The 1tRIPr features depth band coulters followed by notched trash openers to manage crop residue. The tillage shank is flanked by adjustable wavy coulters that incorporate the residue and then firm and finish the seedbed. The worked zone width is about eight inches, Tom says. (Orthman also offers optional rolling baskets to break up any remaining clods and further firm the soil; but the Mays donıt employ baskets on their unit.)

The Mays utilize their 1tRIPr on both irrigated and dryland fields. Since there's less crop residue on dryland, Tom says he'll sometimes remove the trash openers and go with just the shank. "I usually run it four to six inches deep; but you can go pretty low if you want to break up some hardpan," he observes.

He has also, on occasion, placed the trash openers at the front of the planter. "It all depends on the ground conditions," he notes.

May pulls an anhydrous tank when operating the 1tRIPr on corn ground and irrigated sunflower fields. For dryland sunflower, he'll go with liquid nitrogen due to seed safety concerns. The seed row is offset slightly from the tillage/fertilizer shank.

His fertilizer blend includes some deep-placed phosphorus. Because he's banding, "we're able to get by with less fertilizer since itıs placed in the best possible location - below the seed," Tom affirms. "With fertilizer prices the way they are, efficiency is huge. You have to put it where you can utilize every bit."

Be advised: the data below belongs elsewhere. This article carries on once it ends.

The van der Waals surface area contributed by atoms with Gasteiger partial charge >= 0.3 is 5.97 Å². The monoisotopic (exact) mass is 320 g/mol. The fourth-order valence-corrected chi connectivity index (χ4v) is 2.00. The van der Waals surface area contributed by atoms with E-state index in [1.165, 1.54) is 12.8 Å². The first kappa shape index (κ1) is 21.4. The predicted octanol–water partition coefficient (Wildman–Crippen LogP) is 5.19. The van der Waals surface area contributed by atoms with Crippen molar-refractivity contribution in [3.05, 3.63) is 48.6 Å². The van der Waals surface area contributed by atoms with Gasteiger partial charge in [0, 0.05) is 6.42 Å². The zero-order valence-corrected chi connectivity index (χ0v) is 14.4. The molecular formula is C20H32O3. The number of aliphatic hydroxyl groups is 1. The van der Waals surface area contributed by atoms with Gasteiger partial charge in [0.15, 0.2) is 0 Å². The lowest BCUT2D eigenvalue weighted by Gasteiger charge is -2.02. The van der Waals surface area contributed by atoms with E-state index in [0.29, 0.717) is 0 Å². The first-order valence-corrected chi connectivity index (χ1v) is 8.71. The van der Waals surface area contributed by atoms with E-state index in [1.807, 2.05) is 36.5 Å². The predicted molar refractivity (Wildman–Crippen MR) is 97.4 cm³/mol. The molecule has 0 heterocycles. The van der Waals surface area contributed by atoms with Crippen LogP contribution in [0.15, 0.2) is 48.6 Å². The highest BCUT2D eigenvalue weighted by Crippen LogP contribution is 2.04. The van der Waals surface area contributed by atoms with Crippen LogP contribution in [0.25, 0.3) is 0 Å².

The strip-till approach has simplified sunflower production for the May brothers, Tom attests - all the while maintaining and even enhancing yields and quality. They currently raise only confection 'flowers, with about half the acreage under center pivots. "We shoot for a 2,500-pound yield on irrigated sunflower and have pushed above 3,000," Tom indicates. The moisture conservation aspect of strip tilling has helped them attain ton-plus dryland confections, though yields in the mid- to upper-teens are more typical.